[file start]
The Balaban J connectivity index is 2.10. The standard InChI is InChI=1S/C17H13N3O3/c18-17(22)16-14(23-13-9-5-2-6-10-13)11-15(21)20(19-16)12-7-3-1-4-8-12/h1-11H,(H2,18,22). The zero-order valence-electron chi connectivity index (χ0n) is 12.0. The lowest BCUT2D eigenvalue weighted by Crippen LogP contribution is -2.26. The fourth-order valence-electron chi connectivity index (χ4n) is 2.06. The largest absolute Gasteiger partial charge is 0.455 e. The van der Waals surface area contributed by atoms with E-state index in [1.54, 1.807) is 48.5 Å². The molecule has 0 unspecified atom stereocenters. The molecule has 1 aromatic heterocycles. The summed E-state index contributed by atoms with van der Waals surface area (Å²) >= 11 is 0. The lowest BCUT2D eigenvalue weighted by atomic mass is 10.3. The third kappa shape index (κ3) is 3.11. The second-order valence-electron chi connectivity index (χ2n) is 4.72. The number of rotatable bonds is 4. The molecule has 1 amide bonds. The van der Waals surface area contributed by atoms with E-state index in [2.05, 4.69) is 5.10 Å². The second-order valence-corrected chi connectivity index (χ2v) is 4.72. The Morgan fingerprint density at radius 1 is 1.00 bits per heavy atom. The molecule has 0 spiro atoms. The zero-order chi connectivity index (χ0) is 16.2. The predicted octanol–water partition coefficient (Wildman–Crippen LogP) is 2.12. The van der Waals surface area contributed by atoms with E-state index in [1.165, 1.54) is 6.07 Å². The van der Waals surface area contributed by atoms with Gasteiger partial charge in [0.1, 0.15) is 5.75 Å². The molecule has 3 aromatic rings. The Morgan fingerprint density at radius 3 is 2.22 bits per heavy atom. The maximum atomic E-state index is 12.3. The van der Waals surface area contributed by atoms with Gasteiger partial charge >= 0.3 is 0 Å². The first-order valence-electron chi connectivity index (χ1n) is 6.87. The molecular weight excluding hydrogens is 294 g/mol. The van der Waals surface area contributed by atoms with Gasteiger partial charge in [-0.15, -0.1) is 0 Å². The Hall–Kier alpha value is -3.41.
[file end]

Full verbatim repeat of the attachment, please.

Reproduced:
The Balaban J connectivity index is 2.10. The standard InChI is InChI=1S/C17H13N3O3/c18-17(22)16-14(23-13-9-5-2-6-10-13)11-15(21)20(19-16)12-7-3-1-4-8-12/h1-11H,(H2,18,22). The zero-order valence-electron chi connectivity index (χ0n) is 12.0. The lowest BCUT2D eigenvalue weighted by Crippen LogP contribution is -2.26. The fourth-order valence-electron chi connectivity index (χ4n) is 2.06. The largest absolute Gasteiger partial charge is 0.455 e. The van der Waals surface area contributed by atoms with E-state index in [1.54, 1.807) is 48.5 Å². The molecule has 0 unspecified atom stereocenters. The molecule has 1 aromatic heterocycles. The summed E-state index contributed by atoms with van der Waals surface area (Å²) >= 11 is 0. The lowest BCUT2D eigenvalue weighted by atomic mass is 10.3. The third kappa shape index (κ3) is 3.11. The second-order valence-electron chi connectivity index (χ2n) is 4.72. The number of rotatable bonds is 4. The molecule has 1 amide bonds. The van der Waals surface area contributed by atoms with E-state index in [2.05, 4.69) is 5.10 Å². The second-order valence-corrected chi connectivity index (χ2v) is 4.72. The Morgan fingerprint density at radius 1 is 1.00 bits per heavy atom. The molecule has 0 spiro atoms. The zero-order chi connectivity index (χ0) is 16.2. The predicted octanol–water partition coefficient (Wildman–Crippen LogP) is 2.12. The van der Waals surface area contributed by atoms with E-state index in [1.165, 1.54) is 6.07 Å². The van der Waals surface area contributed by atoms with Gasteiger partial charge in [0.1, 0.15) is 5.75 Å². The molecule has 3 aromatic rings. The Morgan fingerprint density at radius 3 is 2.22 bits per heavy atom. The maximum atomic E-state index is 12.3. The van der Waals surface area contributed by atoms with Gasteiger partial charge >= 0.3 is 0 Å². The first-order valence-electron chi connectivity index (χ1n) is 6.87. The molecular weight excluding hydrogens is 294 g/mol. The van der Waals surface area contributed by atoms with Gasteiger partial charge in [-0.15, -0.1) is 0 Å². The Hall–Kier alpha value is -3.41.